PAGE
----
At a public board meeting, Jamie once again tries to appeal to the board to let him in to the schools. After his 3 minute spiel, they pass him off to the Head of Food Services and then off to the Director of Communications. It's a round about way to just get him out of the meeting and brush him off. The entire LAUSD institution is shutting him out. 

In addition to his work with school's, he's going to be taking a look at fast food in Los Angeles. Fast food has only really been around for the past 60 years, and it started right in LA. The big name fast food chains have shut him out just like LAUSD, but he will be taking a look at Petra's Burgers, an independent chain. 

While the owner, Deno, had nothing to hide, he definitely was reluctant to change anything. He wasn't going to take anything off the menu, and he was just fine using sugary syrups to flavor shakes instead of fresh fruit. The goal is to make his menu healthier, not change it completely. But, this restaurant is how his family survives, if Jamie's changes affect his sales it could damage their livelihood. 

He got Petra's burgers nutritionally analyzed and they had anywhere from 850 to 1,100 calories. So to reduce the calories, he brought Black Angus meat that was grass-fed and switched out the mayo for a yogurt based tahini sauce. While Deno loved the taste of the burger, the cost is just too much. Jamie's meat was $1.67 per patty, Deno's was roughly that much for an entire pound.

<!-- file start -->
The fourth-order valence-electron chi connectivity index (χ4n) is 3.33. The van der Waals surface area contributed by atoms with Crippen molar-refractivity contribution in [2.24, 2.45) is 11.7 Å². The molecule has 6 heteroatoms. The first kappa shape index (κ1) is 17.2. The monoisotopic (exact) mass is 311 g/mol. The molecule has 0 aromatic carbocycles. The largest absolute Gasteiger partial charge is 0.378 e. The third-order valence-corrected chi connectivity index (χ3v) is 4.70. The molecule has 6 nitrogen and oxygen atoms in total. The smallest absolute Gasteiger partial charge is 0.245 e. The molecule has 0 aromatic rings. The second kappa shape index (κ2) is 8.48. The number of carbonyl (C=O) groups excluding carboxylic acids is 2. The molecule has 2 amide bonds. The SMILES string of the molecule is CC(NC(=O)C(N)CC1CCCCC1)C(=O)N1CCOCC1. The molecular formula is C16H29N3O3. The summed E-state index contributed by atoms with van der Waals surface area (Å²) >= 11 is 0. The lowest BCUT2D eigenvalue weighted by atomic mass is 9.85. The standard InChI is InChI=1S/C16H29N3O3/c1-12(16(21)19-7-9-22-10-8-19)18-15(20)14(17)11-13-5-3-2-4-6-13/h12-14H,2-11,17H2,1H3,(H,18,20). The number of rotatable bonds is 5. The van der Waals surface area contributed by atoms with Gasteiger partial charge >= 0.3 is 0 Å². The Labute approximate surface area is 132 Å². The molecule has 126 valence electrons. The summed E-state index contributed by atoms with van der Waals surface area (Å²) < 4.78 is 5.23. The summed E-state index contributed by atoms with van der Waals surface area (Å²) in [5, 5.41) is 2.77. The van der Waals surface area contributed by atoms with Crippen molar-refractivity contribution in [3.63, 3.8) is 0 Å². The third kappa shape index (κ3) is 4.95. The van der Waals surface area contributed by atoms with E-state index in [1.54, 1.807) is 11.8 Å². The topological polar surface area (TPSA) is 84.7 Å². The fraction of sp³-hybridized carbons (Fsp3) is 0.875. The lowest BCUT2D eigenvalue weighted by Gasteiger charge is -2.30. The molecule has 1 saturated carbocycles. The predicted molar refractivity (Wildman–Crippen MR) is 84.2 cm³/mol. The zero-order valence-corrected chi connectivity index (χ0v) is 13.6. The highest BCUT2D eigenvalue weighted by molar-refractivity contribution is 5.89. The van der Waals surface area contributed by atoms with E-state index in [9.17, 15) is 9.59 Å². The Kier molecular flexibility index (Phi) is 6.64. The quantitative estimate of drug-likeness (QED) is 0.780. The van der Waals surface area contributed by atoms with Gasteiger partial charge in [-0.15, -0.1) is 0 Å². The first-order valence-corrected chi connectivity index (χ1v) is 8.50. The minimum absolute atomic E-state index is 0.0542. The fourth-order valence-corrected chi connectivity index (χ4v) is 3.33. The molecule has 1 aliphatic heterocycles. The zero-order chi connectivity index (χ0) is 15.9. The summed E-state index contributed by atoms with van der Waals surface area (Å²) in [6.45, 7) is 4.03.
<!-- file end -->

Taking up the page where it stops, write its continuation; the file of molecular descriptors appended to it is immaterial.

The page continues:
He then tried to change out yogurt for ice cream in the milkshakes, but while it tasted good, Deno didn't consider that a milkshake at all. He can't sell a yogurt smoothie and call it a milkshake. On top of that, he openly admitted that he'd never serve a syrup flavored milkshake to his kids, but he's okay with serving this to his customers. And that right there, is the problem with the American food service mentality. 

In attempt to find some good news in LA, he stopped in the California School Nutrition Association Event. The first red flag is the Flavored Milk panel. Funded by the Milk Board, they were trying to say that it's a good thing to have flavored milk in school. But these milks have just as much sugar a soda! 

The hostility and stubbornness inspired him to create his own flavored milk panel. He was expecting a huge turn out, but only about 25 people showed. For this demonstation, he filled an entire school bus with the sugar that's in a week's worth of flavored milk consumed in LAUSD schools. It filled the bus to the brim and it was only 1/3 of the way through. When it was all done, 57 tons of sugar filled the bus and created a huge pile surrounding it. 

He thought he had it rough in Huntington, but here he's just gotten the cold shoulder from the institutions and a lukewarm response from the community. Tune in next week to see how Jamie Oliver handles the continued hostility from LAUSD and if he's able to work with Max Prep in Downtown LA. 

Jamie Oliver's Food Revolution airs on ABC at 8/7 c. 

Follow Kristal on twitter at @kristal_bailey